Pro-Chinese rebels forced those released to sign a document pledging to pray only at home and not in churches. More than a hundred places of worship have been shut down and at least three destroyed. Catholic mission run by Salesian missionary nuns has also be forced to close.
Naypyidaw (AsiaNews/Agencies) – The United Wa State Army (UWSA) last week freed 100 ethnic Wa Christians it had detained, but continues to hold about 130 ethnic Lahu Christians as part of their ongoing campaign of repression against Christianity.
Considered Myanmar’s largest non-state army, the UWSA (pictured) controls two mountainous regions in the eastern state of Shan, on the border with China.
Churches, priests and Christian missionaries who work in the Wa highlands have been the victims of a crackdown since the beginning of September by the pro-Beijing rebel group.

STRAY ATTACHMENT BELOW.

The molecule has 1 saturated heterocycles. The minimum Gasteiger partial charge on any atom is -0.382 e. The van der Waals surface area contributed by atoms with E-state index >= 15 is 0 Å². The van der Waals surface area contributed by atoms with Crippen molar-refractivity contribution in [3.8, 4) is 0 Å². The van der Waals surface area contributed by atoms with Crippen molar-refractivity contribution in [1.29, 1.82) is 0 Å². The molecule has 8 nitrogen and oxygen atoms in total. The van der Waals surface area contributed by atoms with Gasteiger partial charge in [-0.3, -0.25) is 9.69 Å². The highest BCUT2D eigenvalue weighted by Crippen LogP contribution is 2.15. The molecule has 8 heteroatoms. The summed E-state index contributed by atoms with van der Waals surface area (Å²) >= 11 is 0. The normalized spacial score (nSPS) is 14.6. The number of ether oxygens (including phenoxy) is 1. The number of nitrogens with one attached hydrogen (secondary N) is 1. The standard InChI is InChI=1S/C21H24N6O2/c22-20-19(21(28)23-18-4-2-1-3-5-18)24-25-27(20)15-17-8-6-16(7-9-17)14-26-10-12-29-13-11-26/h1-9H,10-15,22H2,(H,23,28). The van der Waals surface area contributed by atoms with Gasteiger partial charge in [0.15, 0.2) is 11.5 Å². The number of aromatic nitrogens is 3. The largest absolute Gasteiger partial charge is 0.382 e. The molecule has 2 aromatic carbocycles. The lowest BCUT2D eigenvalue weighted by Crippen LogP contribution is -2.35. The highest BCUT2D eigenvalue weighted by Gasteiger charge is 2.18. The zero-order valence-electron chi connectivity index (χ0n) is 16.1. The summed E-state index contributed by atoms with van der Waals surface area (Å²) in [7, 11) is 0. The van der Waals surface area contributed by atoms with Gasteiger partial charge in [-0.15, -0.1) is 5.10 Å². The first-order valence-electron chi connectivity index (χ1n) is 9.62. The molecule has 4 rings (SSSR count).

According to the Lahu Baptist Convention (LBC), more than a hundred churches have been closed and at least three destroyed.
In the Mong Pauk township alone, the ethnic army shut down 52 churches, including those operated by the Wa Baptist Convention and the Kachin Baptist Convention.
In Mong Mau, rebels also ordered the closure of a Catholic mission run by Salesian missionary nuns and ordered the latter’s expulsion.
LBC general secretary Rev Lazarus said that the UWSA detained 92 of its leaders and that none have been released to date.
Those released on 5 October had to sign a document pledging to pray only at home and not in churches. The seven pastors who refused are still in custody.
UWSA militants, most of whom follow tribal religions, also seized more than 40 ethnic Wa students who have been reportedly forcibly recruited.